Representation in Hong Kong 
In Hong Kong, from the early 1960s, Taiwan was represented by the 'Chung Hwa Travel Service', a name chosen to avoid upsetting Beijing. In July 2011, as a result of warming relations between Taiwan and Beijing, the name was formally changed to the Taipei Economic and Cultural Office, bringing it into line with other de facto Taiwanese embassies around the world.
Representation in Macau 
In Macau, from 1989 to 1999, Taiwan was represented by the 'Taipei Trade and Tourism Office', Taiwan's first-time representation in Macau after Kuomintang's expulsion from Macau as the consequence of the December 3rd Incident in 1966. From 1999 to 2011, Taiwan was represented by the 'Taipei Economic and Cultural Center'. In 13 May 2011, the name was formally changed to the Taipei Economic and Cultural Office.
TRO in the United Kingdom 
In 1950, the UK switched recognition from the Republic of China to the People’s Republic of China (PRC), while maintaining the British Consulate in Tamsui, through which the UK continued to carry out consular and trade-related activities. The Consulate was closed after the UK and the PRC upgraded relations to Ambassadorial level in March 1972, and in June 1980 the building and land of the Consulate were returned to the Taiwanese government. The ROC government’s office in the UK was set up in September 1963, and at the time was known as the Free Chinese Centre. On 15 April 1992, this was revised to become the Taipei Representative Office in the UK.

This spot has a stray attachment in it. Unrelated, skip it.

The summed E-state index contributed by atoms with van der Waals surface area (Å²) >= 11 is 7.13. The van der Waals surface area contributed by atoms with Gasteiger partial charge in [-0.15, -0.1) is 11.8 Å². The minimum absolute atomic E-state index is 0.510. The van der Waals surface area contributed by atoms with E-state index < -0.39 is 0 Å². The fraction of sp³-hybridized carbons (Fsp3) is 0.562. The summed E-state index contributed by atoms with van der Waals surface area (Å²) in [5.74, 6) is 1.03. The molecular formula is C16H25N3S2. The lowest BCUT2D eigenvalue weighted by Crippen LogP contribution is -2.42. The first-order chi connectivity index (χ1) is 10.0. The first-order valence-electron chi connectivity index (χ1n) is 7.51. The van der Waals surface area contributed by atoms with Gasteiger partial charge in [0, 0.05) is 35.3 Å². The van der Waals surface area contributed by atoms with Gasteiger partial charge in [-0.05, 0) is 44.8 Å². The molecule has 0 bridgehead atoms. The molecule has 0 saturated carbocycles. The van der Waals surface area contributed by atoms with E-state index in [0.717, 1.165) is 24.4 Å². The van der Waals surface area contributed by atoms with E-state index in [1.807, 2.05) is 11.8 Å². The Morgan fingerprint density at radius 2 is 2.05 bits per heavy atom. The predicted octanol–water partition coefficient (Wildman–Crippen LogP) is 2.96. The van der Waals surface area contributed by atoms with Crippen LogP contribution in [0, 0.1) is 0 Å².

Taipei representative offices around the world 
The list below shows the countries where TECROs/TROs are established. The third column are those in which the title of the overseas offices is different.
Argentina (Oficina Comercial y Cultural de Taipei, Argentina)
Australia (Taipei Economic and Cultural Office in Australia)
Austria (Taipei Economic and Cultural Office, Vienna, Austria)
Bahrain (Trade Mission of Taiwan to the Kingdom of Bahrain)
Bolivia (Oficina Comercial de Taiwán en Bolivia)
Colombia (Oficina Comercial de Taipei, Bogotá, Colombia, S.A.)
Ecuador (Oficina Comercial de Taiwán, Quito, Ecuador)
Fiji (Trade Mission of the Taiwan, Suva, Republic of Fiji Islands)
Hong Kong (Taipei Economic and Cultural Office, Hong Kong)
Indonesia (Taipei Economic and Trade Office, Jakarta, Indonesia)
India (Taipei Economic and Cultural Center in New Delhi, India)
Israel (Taipei Economic and Cultural Office in Tel-Aviv)
Jordan (Commercial Office of Taiwan, Jordan)
South Korea (Taipei Mission in Korea)
Kuwait (Taipei Commercial Representative Office in the State of Kuwait)
Latvia (Taipei Mission in the Republic of Latvia)
Macau (Taipei Economic and Cultural Office, Macau)
Malaysia (Taipei Economic and Cultural Office in Malaysia)
Mongolia (Taipei Trade and Economic Representative Office in Ulaanbaatar)
Nigeria (The Trade Mission Taiwan Abuja, Federal Republic of Nigeria)
Papua New Guinea (The Trade Mission of Taiwan in Papua New Guinea)
Portugal (Taipei Economic and Cultural Center, Portugal)
Russia (Representative Office in Moscow for The Taipei-Moscow Economic and Cultural Coordination Commission)
South Africa (Taipei Liaison Office in the Republic of South Africa)
Sweden (Taipei Mission in Sweden)
Turkey (Taipei Economic and Cultural Mission in Ankara)
See also 
- Foreign relations of the Republic of China
- Republic of China diplomatic missions
- Political status of Taiwan
- Chinese Taipei
- Hong Kong Economic and Trade Office
- Huayu Enrichment Scholarship
- Taiwan Scholarship
- Taipei Economic and Cultural Office in Houston
- "Taiwan-U.S. Relations." Taipei Economic and Cultural Representative Office in the U.S.. Retrieved on January 28, 2009.
- "1994 Taiwan Policy Review." Formosan Association for Public Affairs. Retrieved on January 28, 2009.
- Is name change a game changer?, Taipei Times, 17 July 2011
- Taiwan changes name of HK office, RTHK News, 15 July 2011
- Macau representative office in Taiwan opens